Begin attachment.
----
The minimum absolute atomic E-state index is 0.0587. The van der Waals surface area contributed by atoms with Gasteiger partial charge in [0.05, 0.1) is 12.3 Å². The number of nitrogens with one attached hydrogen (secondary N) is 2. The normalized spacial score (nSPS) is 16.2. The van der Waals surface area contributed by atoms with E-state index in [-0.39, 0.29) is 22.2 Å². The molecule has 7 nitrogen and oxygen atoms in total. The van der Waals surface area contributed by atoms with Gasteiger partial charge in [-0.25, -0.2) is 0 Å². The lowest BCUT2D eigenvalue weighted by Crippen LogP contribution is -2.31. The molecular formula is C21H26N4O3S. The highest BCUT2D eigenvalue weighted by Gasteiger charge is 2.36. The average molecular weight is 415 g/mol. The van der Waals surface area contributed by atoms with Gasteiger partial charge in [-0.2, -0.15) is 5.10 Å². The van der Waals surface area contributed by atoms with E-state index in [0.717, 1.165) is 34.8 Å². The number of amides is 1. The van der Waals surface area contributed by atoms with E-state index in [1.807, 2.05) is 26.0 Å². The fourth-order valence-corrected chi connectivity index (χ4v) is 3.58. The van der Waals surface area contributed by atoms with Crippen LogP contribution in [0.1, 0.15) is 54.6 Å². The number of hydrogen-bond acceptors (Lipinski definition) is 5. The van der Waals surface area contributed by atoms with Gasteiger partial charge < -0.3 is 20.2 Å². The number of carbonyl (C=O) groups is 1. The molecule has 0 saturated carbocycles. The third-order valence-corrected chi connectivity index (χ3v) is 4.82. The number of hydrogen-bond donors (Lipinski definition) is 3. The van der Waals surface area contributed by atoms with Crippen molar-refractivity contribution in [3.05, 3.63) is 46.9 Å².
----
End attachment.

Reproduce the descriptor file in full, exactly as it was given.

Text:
The minimum absolute atomic E-state index is 0.0587. The van der Waals surface area contributed by atoms with Gasteiger partial charge in [0.05, 0.1) is 12.3 Å². The number of nitrogens with one attached hydrogen (secondary N) is 2. The normalized spacial score (nSPS) is 16.2. The van der Waals surface area contributed by atoms with E-state index in [-0.39, 0.29) is 22.2 Å². The molecule has 7 nitrogen and oxygen atoms in total. The van der Waals surface area contributed by atoms with Gasteiger partial charge in [-0.25, -0.2) is 0 Å². The lowest BCUT2D eigenvalue weighted by Crippen LogP contribution is -2.31. The molecular formula is C21H26N4O3S. The highest BCUT2D eigenvalue weighted by Gasteiger charge is 2.36. The average molecular weight is 415 g/mol. The van der Waals surface area contributed by atoms with Gasteiger partial charge in [-0.2, -0.15) is 5.10 Å². The van der Waals surface area contributed by atoms with E-state index in [0.717, 1.165) is 34.8 Å². The number of amides is 1. The van der Waals surface area contributed by atoms with E-state index in [1.807, 2.05) is 26.0 Å². The fourth-order valence-corrected chi connectivity index (χ4v) is 3.58. The van der Waals surface area contributed by atoms with Crippen LogP contribution in [0.1, 0.15) is 54.6 Å². The number of hydrogen-bond acceptors (Lipinski definition) is 5. The van der Waals surface area contributed by atoms with Gasteiger partial charge < -0.3 is 20.2 Å². The number of carbonyl (C=O) groups is 1. The molecule has 0 saturated carbocycles. The third-order valence-corrected chi connectivity index (χ3v) is 4.82. The number of hydrogen-bond donors (Lipinski definition) is 3. The van der Waals surface area contributed by atoms with Crippen molar-refractivity contribution in [3.05, 3.63) is 46.9 Å².